Hallucinationsand delusions may come and go over the course of the illness, but canget worse as the condition progresses. Sometimes people with Alzheimer’sdisease can be violent, demanding and suspicious of those around them.Anumber of other symptoms may also develop as Alzheimer’s disease progresses,such as:o difficultyeating and swallowing (dysphagia)o difficulty changing position or moving aroundwithout assistanceo considerable weight loss – although somepeople eat too much and put on weighto unintentionalpassing of urine (urinary incontinence) orstools (bowelincontinence)o gradual loss of speecho significant problems with short- and long-termmemoryo In the severe stages of Alzheimer’s disease, peoplemay need full-time care and assistance with eating, moving and using thetoilet. CausesThe exact cause is unknown but wedo know that ‘plaques’ and ‘tangles’ form in the brain due to two proteinscalled amyloid (plaques) and tau (tangles). Amyloid is a naturally occurring protein which for a reason that is not yet understood begins to malfunction, creating beta amyloid which is toxic to the brain cells. Plaques form consisting of dead cells and amyloid protein.
Tau protein naturally occurs in the brain and helps brain cells communicate with each other but for a reason that is not yet understood it can become abnormal and “clump together” leading to death of the brain cells affected. Anumber of factors are thought to increase your risk of developing thecondition. These include:o increasing ageo a family history of the conditiono previous severehead injurieso lifestyle factors and conditions associatedwith cardiovasculardisease DiagnosisThere is no single test for Alzheimer’s disease. AGP will first need to rule out conditions that can have similar symptoms, suchas infections, vitamin and thyroid deficiencies (from a blood test), depressionand side effects of medication.The doctor will also talk to the person, and wherepossible someone who knows them well, about their medical history and how theirsymptoms are affecting their life.
The GP or a practice nurse may ask theperson to do some tests of mental abilities.The GP may feel able to make a diagnosis ofAlzheimer’s at this stage. If not, they will generally refer the person to aspecialist. This could be an old-age psychiatrist (who specialises in themental health of older people) often based in a memory service. Or it might bea geriatrician (who specialises in the physical health of older people), aneurologist (who specialises in conditions of the brain and nervous system) ora general adult psychiatrist (who specialises in mental health in adults) in ahospital.The specialist will assess the person’s symptoms,and how they developed, in more detail. In Alzheimer’s disease there willusually have been a gradual worsening of memory over several months.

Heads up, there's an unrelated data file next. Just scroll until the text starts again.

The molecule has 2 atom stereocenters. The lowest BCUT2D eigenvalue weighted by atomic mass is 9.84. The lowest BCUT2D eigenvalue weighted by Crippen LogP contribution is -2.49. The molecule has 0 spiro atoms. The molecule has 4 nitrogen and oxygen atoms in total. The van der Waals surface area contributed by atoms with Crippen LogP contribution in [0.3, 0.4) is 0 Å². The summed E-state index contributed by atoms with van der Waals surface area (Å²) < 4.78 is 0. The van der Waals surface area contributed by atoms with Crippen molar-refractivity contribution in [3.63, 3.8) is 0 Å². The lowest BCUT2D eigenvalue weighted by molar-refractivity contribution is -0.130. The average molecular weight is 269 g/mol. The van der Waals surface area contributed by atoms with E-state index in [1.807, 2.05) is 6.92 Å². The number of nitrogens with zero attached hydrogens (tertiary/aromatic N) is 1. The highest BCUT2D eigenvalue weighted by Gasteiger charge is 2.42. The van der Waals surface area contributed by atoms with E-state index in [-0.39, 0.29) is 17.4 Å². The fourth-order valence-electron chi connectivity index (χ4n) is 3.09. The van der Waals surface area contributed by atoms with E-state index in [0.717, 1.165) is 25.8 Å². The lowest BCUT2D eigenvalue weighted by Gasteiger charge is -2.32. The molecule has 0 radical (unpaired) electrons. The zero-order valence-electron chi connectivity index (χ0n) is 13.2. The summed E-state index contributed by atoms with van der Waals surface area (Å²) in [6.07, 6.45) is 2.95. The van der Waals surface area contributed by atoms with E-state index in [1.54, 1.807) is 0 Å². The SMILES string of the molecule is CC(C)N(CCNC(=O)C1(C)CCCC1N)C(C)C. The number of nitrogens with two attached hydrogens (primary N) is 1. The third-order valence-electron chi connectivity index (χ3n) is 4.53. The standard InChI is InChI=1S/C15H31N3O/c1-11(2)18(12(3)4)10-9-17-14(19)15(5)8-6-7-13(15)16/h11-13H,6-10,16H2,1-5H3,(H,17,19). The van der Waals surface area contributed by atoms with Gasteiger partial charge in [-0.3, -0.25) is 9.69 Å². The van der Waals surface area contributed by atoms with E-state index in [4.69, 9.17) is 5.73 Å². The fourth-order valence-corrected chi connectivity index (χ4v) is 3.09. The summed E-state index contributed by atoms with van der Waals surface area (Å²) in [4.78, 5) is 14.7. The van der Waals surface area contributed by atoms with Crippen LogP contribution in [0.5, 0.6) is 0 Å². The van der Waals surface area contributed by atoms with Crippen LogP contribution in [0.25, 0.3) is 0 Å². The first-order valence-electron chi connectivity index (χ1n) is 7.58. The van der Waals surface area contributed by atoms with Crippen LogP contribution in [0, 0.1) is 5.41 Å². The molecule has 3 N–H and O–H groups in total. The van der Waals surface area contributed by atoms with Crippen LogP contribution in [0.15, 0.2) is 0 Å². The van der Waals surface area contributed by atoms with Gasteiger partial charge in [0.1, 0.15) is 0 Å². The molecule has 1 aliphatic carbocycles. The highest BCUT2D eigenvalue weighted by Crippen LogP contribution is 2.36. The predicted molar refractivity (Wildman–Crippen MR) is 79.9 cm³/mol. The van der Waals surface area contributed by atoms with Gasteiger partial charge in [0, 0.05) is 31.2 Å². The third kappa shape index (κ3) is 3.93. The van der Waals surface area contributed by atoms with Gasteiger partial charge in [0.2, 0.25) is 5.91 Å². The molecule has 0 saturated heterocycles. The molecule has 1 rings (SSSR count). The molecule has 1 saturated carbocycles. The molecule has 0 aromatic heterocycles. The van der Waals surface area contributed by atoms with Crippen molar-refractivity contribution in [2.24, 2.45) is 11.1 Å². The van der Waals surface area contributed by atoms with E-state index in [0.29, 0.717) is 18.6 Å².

A familymember may be more aware of these changes than the person with suspectedAlzheimer’s is themselves.The person’s memory, thinking and other mentalabilities will also be assessed further with a pen-and-paper test. When someonewith Alzheimer’s is tested, they will often forget things quite quickly. Theywill often not be able to recall them a few minutes later even when prompted.The person may undergo a brain scan, which can showwhether certain changes have taken place in the brain. There are a number ofdifferent types of brain scan.
The most widely used are CT (computerisedtomography) and MRI (magnetic resonance imaging). A brain scan may rule outcertain conditions such as stroke, tumour or a build-up of fluid inside thebrain. These can have symptoms similar to those of Alzheimer’s.
It may alsoclarify the type of dementia. In a person with early Alzheimer’s disease abrain scan may show that the hippocampus and surrounding brain tissue haveshrunk.PrognosisCurrently, there is no cure for Alzheimer’s,however, drug and non-drug treatments may help with both cognitive andbehavioral symptoms.